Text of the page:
Overall, DuckTales was always going to be evaluated largely by not only its art style (which is simply eye-catching with that comic feel), but how it decided to approach these beloved characters in a new way, and overall, it’s not a bad re-framing of the universe with a more modern polish. The more timeless characters are as you’d remember them, though the triplets got a bit of an overhaul that’s notable as well (though using all my thoughts on the characters before the character section of grading would be a waste, wouldn’t it?) Additionally, the show features a nice overarching plot and mystery that no doubt got some influence from the creative team, a number of whom previously worked on Gravity Falls, and like the latter, the show has both an episodic and story arc hybrid sort of episode style going on, with a clear forward time progression. Finally, I will say the finale was a solid cap to the built-up events of the next season and a fine way to wrap up a number of outstanding questions while keeping perhaps the biggest one perfectly intact. As the theme song goes, “life is like a hurricane here in Duckberg.” It most certainly is, and it will be one of the more intriguing questions of 2019 as to where this series goes.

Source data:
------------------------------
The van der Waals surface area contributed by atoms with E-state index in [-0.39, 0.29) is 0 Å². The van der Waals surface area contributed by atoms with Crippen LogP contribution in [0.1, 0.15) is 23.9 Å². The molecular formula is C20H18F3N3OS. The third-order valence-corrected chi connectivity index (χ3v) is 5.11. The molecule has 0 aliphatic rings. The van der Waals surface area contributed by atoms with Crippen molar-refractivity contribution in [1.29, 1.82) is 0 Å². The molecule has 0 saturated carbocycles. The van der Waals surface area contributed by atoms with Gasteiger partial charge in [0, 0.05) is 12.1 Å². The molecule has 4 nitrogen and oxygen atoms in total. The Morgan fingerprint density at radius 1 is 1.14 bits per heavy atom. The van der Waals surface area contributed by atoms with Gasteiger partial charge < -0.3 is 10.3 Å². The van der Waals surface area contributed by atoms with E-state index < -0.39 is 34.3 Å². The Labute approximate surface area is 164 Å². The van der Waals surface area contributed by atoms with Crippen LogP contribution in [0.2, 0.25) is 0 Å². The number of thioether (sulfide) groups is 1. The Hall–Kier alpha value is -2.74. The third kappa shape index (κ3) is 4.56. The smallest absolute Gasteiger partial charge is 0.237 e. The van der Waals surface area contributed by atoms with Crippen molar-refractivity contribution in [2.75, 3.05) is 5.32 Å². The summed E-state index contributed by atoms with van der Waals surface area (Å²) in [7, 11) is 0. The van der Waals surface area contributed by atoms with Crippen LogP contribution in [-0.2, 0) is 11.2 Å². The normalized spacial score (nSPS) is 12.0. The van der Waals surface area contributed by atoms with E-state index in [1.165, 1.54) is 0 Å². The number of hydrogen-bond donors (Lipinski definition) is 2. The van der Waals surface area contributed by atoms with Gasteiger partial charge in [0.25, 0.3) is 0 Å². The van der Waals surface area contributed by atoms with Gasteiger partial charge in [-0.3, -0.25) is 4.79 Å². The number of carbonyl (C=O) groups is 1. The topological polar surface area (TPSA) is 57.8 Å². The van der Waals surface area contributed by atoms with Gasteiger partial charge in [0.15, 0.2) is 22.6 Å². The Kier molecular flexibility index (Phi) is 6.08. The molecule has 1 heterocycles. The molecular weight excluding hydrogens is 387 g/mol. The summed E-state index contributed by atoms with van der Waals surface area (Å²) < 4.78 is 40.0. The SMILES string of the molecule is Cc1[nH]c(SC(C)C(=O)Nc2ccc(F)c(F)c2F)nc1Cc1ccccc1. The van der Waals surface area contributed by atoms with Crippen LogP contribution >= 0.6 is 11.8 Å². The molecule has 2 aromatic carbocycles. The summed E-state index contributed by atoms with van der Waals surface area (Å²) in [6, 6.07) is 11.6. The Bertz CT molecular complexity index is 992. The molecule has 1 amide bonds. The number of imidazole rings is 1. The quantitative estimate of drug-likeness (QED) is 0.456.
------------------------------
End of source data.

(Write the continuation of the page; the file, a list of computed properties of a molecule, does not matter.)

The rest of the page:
Animation Quality: Modern 2-D animation, computer animated. The style of this show is done in a way that emulates classic Scrooge comics a bit, right down to the key character designs, and this influence can also be notably felt in the revamped opening for the show. It’s a style that feel different enough from the original show to feel aesthetically unique, but pleasing, but similar enough that it’s unmistakably DuckTales. A fine job all around. 5/5 points.